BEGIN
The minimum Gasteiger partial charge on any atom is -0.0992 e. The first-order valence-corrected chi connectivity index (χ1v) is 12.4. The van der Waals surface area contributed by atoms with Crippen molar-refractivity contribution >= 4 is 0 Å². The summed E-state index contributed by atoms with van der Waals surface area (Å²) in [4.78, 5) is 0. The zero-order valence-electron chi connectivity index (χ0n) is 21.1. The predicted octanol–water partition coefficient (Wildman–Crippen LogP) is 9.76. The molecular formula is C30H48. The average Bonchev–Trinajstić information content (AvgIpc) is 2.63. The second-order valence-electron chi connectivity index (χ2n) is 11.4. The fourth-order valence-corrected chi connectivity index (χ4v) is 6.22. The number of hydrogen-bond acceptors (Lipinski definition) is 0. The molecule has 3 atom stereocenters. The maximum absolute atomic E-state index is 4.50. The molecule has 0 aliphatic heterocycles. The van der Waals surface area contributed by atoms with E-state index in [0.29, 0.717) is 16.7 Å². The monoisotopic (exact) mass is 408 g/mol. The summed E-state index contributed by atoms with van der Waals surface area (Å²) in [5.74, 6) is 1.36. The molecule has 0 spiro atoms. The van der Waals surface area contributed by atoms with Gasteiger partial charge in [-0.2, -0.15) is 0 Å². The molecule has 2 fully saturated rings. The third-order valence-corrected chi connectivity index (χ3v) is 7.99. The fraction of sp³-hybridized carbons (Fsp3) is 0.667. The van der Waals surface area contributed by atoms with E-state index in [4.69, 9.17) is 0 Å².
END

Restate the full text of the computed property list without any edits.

The minimum Gasteiger partial charge on any atom is -0.0992 e. The first-order valence-corrected chi connectivity index (χ1v) is 12.4. The van der Waals surface area contributed by atoms with Crippen molar-refractivity contribution >= 4 is 0 Å². The summed E-state index contributed by atoms with van der Waals surface area (Å²) in [4.78, 5) is 0. The zero-order valence-electron chi connectivity index (χ0n) is 21.1. The predicted octanol–water partition coefficient (Wildman–Crippen LogP) is 9.76. The molecular formula is C30H48. The average Bonchev–Trinajstić information content (AvgIpc) is 2.63. The second-order valence-electron chi connectivity index (χ2n) is 11.4. The fourth-order valence-corrected chi connectivity index (χ4v) is 6.22. The number of hydrogen-bond acceptors (Lipinski definition) is 0. The molecule has 3 atom stereocenters. The maximum absolute atomic E-state index is 4.50. The molecule has 0 aliphatic heterocycles. The van der Waals surface area contributed by atoms with E-state index in [0.29, 0.717) is 16.7 Å². The monoisotopic (exact) mass is 408 g/mol. The summed E-state index contributed by atoms with van der Waals surface area (Å²) in [5.74, 6) is 1.36. The molecule has 0 spiro atoms. The van der Waals surface area contributed by atoms with Gasteiger partial charge in [-0.2, -0.15) is 0 Å². The molecule has 2 fully saturated rings. The third-order valence-corrected chi connectivity index (χ3v) is 7.99. The fraction of sp³-hybridized carbons (Fsp3) is 0.667. The van der Waals surface area contributed by atoms with E-state index in [4.69, 9.17) is 0 Å².